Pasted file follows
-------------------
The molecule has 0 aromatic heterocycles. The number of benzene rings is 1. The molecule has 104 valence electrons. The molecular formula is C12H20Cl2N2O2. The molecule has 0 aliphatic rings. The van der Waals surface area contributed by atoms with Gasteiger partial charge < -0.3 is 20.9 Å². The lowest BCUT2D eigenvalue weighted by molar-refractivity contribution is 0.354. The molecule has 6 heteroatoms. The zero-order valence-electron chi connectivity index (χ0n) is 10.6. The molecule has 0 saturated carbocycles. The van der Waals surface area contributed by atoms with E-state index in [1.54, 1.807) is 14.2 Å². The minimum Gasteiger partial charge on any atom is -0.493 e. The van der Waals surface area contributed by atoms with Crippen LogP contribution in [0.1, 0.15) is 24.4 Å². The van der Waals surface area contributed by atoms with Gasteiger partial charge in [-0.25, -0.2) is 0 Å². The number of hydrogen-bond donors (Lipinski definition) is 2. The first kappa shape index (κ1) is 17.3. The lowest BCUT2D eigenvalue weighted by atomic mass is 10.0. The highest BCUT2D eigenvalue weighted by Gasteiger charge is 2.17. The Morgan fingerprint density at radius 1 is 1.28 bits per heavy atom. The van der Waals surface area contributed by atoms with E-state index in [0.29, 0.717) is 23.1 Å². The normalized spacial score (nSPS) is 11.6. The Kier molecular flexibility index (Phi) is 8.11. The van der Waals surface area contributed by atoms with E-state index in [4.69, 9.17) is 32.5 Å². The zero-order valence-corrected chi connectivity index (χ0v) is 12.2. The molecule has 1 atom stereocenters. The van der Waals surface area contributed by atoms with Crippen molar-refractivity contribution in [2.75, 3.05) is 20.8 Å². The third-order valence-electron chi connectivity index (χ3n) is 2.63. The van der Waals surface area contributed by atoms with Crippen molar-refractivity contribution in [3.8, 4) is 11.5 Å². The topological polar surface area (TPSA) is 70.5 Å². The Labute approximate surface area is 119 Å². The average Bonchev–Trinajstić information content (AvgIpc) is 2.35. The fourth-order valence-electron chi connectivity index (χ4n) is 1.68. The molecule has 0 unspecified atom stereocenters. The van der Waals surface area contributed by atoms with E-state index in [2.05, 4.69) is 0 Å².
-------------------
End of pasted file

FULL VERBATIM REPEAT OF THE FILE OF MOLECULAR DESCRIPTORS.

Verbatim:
The molecule has 0 aromatic heterocycles. The number of benzene rings is 1. The molecule has 104 valence electrons. The molecular formula is C12H20Cl2N2O2. The molecule has 0 aliphatic rings. The van der Waals surface area contributed by atoms with Gasteiger partial charge < -0.3 is 20.9 Å². The lowest BCUT2D eigenvalue weighted by molar-refractivity contribution is 0.354. The molecule has 6 heteroatoms. The zero-order valence-electron chi connectivity index (χ0n) is 10.6. The molecule has 0 saturated carbocycles. The van der Waals surface area contributed by atoms with E-state index in [1.54, 1.807) is 14.2 Å². The minimum Gasteiger partial charge on any atom is -0.493 e. The van der Waals surface area contributed by atoms with Crippen LogP contribution in [0.1, 0.15) is 24.4 Å². The van der Waals surface area contributed by atoms with Gasteiger partial charge in [-0.25, -0.2) is 0 Å². The number of hydrogen-bond donors (Lipinski definition) is 2. The first kappa shape index (κ1) is 17.3. The lowest BCUT2D eigenvalue weighted by atomic mass is 10.0. The highest BCUT2D eigenvalue weighted by Gasteiger charge is 2.17. The Morgan fingerprint density at radius 1 is 1.28 bits per heavy atom. The van der Waals surface area contributed by atoms with E-state index in [0.29, 0.717) is 23.1 Å². The normalized spacial score (nSPS) is 11.6. The Kier molecular flexibility index (Phi) is 8.11. The van der Waals surface area contributed by atoms with E-state index in [4.69, 9.17) is 32.5 Å². The zero-order valence-corrected chi connectivity index (χ0v) is 12.2. The molecule has 1 atom stereocenters. The van der Waals surface area contributed by atoms with Crippen molar-refractivity contribution in [2.75, 3.05) is 20.8 Å². The third-order valence-electron chi connectivity index (χ3n) is 2.63. The van der Waals surface area contributed by atoms with Crippen molar-refractivity contribution in [3.8, 4) is 11.5 Å². The topological polar surface area (TPSA) is 70.5 Å². The Labute approximate surface area is 119 Å². The average Bonchev–Trinajstić information content (AvgIpc) is 2.35. The fourth-order valence-electron chi connectivity index (χ4n) is 1.68. The molecule has 0 unspecified atom stereocenters. The van der Waals surface area contributed by atoms with E-state index in [2.05, 4.69) is 0 Å².